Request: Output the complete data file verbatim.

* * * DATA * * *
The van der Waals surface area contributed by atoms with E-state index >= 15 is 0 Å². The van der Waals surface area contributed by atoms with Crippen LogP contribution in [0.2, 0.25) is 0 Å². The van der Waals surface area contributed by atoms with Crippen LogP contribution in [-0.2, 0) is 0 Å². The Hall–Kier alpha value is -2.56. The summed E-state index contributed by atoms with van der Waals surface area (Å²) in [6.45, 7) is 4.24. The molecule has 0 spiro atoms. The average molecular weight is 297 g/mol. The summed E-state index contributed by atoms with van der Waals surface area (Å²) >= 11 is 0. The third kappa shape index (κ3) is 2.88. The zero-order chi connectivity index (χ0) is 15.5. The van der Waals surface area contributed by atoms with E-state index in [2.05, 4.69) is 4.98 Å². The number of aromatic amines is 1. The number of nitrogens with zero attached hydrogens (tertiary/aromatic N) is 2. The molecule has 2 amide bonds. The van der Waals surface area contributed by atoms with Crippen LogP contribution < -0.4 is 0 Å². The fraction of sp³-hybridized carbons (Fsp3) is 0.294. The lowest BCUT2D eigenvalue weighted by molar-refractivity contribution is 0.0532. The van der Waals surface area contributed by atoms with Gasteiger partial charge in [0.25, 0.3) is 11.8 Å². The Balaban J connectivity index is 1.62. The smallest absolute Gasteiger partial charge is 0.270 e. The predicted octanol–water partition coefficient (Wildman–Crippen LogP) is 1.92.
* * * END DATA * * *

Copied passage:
The van der Waals surface area contributed by atoms with E-state index >= 15 is 0 Å². The van der Waals surface area contributed by atoms with Crippen LogP contribution in [0.2, 0.25) is 0 Å². The van der Waals surface area contributed by atoms with Crippen LogP contribution in [-0.2, 0) is 0 Å². The Hall–Kier alpha value is -2.56. The summed E-state index contributed by atoms with van der Waals surface area (Å²) in [6.45, 7) is 4.24. The molecule has 0 spiro atoms. The average molecular weight is 297 g/mol. The summed E-state index contributed by atoms with van der Waals surface area (Å²) >= 11 is 0. The third kappa shape index (κ3) is 2.88. The zero-order chi connectivity index (χ0) is 15.5. The van der Waals surface area contributed by atoms with E-state index in [2.05, 4.69) is 4.98 Å². The number of aromatic amines is 1. The number of nitrogens with zero attached hydrogens (tertiary/aromatic N) is 2. The molecule has 2 amide bonds. The van der Waals surface area contributed by atoms with Crippen LogP contribution < -0.4 is 0 Å². The fraction of sp³-hybridized carbons (Fsp3) is 0.294. The lowest BCUT2D eigenvalue weighted by molar-refractivity contribution is 0.0532. The van der Waals surface area contributed by atoms with Gasteiger partial charge in [0.25, 0.3) is 11.8 Å². The Balaban J connectivity index is 1.62. The smallest absolute Gasteiger partial charge is 0.270 e. The predicted octanol–water partition coefficient (Wildman–Crippen LogP) is 1.92.